In the first year of Cyrus king of Persia, in order to fulfill the word of the LORD spoken by Jeremiah, the LORD moved the heart of Cyrus king of Persia to make a proclamation throughout his realm and to put it in writing (Ezra 1:1).

God is so much in control of men and women that all we do is the outworking of what He has already planned.  Yet, at all times, we do so freely, willingly and according to our strongest desires.  And thus, we are responsible and accountable for everything we do.  We are free, but God is “freer.”  His will comes before anything my will accomplishes.  His purpose is ultimate; my plans are secondary.

And so it was that God already had made a plan in eternity that He would free his people Israel from Egypt’s clutches in the fashion and manner that he, God, would dictate.  And in so doing, he will do the highest and best good for his people and he would bring the highest honor to his glory to be shown throughout all the earth.

As we read earlier in Exo 9, God acknowledges he could have wiped Egypt off the map with one swift blow, but that would not bring to Him the glory, honor and fame that he deserves.  Thus, in Exo 7-12 He will work through his servant Moses in a series of ten plagues that will forever be remembered.

There are some interesting features to the delivery of these plagues that the careful reader discovers.  The first nine plagues form a unit in three different packages (#1-3, #4-6, #7-9).  In each triplet, in the first plague of each triplet, Moses addresses Pharaoh at the Nile river (1, 4, 7).  In the second plague of each triplet (2, 5, 8), Moses approaches Pharaoh at his palace.  And in the last plague of each triplet, the plague is struck without any warning being given (3, 6, 9).  This is to show again that God is in control, he is the driving force of history, and his presence is everywhere as he says in 8:22 “. . . you will know that I, YHWH, am in this land.”

The first plague strikes at the heart of the land of Egypt, the mighty Nile River. It is turned into blood.  Everything dies within it.  A foul odor permeates the air.  But Pharaoh resists God’s command to free God’s people.

The second plague is upon the frogs of the land.  Within Egypt, the frog, along with most of the rest of nature, was worshiped.  It was worshiped as the giver of life. Moses first releases a torrent of frogs all over the place. They were in the palace, the bedrooms, the houses of the great and the small and even into the ovens!  Pharaoh asks Moses to get rid of them.  In a way, he does:  he kills them all!  They were piled into heaps and, of course, the land reeked of them.  But Pharaoh hardened his heart once again.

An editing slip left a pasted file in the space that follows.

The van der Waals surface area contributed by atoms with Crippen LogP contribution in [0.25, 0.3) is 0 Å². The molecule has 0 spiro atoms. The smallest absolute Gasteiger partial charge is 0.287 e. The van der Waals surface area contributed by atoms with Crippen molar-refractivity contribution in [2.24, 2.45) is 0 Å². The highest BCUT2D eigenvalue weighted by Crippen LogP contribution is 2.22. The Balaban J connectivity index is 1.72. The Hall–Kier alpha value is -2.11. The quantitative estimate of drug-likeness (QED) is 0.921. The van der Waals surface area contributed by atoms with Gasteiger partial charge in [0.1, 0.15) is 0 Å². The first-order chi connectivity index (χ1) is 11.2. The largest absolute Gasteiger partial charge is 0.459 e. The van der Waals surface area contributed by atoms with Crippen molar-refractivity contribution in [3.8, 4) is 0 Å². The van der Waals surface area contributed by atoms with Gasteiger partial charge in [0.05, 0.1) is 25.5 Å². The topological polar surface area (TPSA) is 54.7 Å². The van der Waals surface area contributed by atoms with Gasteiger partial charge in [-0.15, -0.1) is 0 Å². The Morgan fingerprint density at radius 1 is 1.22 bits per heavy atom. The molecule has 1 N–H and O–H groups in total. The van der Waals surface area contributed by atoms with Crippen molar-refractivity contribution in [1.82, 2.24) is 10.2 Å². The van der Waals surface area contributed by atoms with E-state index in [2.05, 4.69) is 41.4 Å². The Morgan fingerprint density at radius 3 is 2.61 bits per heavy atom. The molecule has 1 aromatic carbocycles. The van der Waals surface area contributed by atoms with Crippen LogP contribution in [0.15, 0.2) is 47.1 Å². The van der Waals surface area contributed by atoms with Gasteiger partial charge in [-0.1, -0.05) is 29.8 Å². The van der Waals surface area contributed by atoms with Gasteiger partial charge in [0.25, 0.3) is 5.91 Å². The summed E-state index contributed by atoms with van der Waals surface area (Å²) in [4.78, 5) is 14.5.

The third plague comes without warning in the form of a huge swath of gnats.  Before, Egypt’s magicians had been able to duplicate what Moses had done (as if that helped!).  But with this plague, God exposed them for the fraud they were and the magicians could not produce the same.  Their reply to Pharaoh was “This is the finger of God!”  Still, no mercy from Pharaoh.

The fourth plague is similar in nature:  an invasion of flies upon the land.  Only this time, YHWH protects his people from the plague and they are unaffected in the region of Goshen where they live by these intruders.

The fifth blow God strikes against Egypt wipes out all their livestock.  Again Israel is spared the blow.  Pharaoh’s heart remains hard and unchanged.

In the sixth catastrophe God releases painful boils upon man and beast.  The text then says, “YHWH hardened Pharaoh’s heart and he would not listen to Moses and Aaron, just as YHWH had said” (9:12).

Plague number seven ratchets up the intensity of the disasters as God sends the worst hailstorm Egypt had ever seen upon her.  However, the mercy of God gives ample warning to everyone, including the Egyptians, to put their animals into places of shelter and “those officials of Pharaoh who feared the word of YHWH hurried to bring their slaves and livestock inside” (9:20).